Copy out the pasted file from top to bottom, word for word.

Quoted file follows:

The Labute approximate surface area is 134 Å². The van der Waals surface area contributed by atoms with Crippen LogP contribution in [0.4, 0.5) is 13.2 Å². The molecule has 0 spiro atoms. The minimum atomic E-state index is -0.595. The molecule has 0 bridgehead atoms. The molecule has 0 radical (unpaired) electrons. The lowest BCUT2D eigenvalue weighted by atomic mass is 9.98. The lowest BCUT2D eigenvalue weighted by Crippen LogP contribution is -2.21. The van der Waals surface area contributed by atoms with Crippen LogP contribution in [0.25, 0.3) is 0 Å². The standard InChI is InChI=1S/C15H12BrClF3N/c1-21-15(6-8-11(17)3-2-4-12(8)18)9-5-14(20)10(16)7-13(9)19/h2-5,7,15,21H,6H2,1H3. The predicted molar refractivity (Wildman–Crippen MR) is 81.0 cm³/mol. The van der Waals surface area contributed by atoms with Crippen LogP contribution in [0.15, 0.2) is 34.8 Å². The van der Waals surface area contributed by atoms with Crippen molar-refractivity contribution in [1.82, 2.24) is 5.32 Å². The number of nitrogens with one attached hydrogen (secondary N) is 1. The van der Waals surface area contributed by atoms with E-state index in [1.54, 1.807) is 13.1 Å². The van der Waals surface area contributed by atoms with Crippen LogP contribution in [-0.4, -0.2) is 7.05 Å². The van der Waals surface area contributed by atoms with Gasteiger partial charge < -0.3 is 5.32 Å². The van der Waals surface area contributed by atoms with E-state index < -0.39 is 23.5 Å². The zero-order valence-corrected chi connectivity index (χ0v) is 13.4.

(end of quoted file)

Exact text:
The Labute approximate surface area is 134 Å². The van der Waals surface area contributed by atoms with Crippen LogP contribution in [0.4, 0.5) is 13.2 Å². The molecule has 0 spiro atoms. The minimum atomic E-state index is -0.595. The molecule has 0 bridgehead atoms. The molecule has 0 radical (unpaired) electrons. The lowest BCUT2D eigenvalue weighted by atomic mass is 9.98. The lowest BCUT2D eigenvalue weighted by Crippen LogP contribution is -2.21. The van der Waals surface area contributed by atoms with Crippen LogP contribution in [0.25, 0.3) is 0 Å². The standard InChI is InChI=1S/C15H12BrClF3N/c1-21-15(6-8-11(17)3-2-4-12(8)18)9-5-14(20)10(16)7-13(9)19/h2-5,7,15,21H,6H2,1H3. The predicted molar refractivity (Wildman–Crippen MR) is 81.0 cm³/mol. The van der Waals surface area contributed by atoms with Crippen LogP contribution in [0.15, 0.2) is 34.8 Å². The van der Waals surface area contributed by atoms with Crippen molar-refractivity contribution in [1.82, 2.24) is 5.32 Å². The number of nitrogens with one attached hydrogen (secondary N) is 1. The van der Waals surface area contributed by atoms with E-state index in [1.54, 1.807) is 13.1 Å². The van der Waals surface area contributed by atoms with Crippen LogP contribution in [-0.4, -0.2) is 7.05 Å². The van der Waals surface area contributed by atoms with Gasteiger partial charge < -0.3 is 5.32 Å². The van der Waals surface area contributed by atoms with E-state index < -0.39 is 23.5 Å². The zero-order valence-corrected chi connectivity index (χ0v) is 13.4.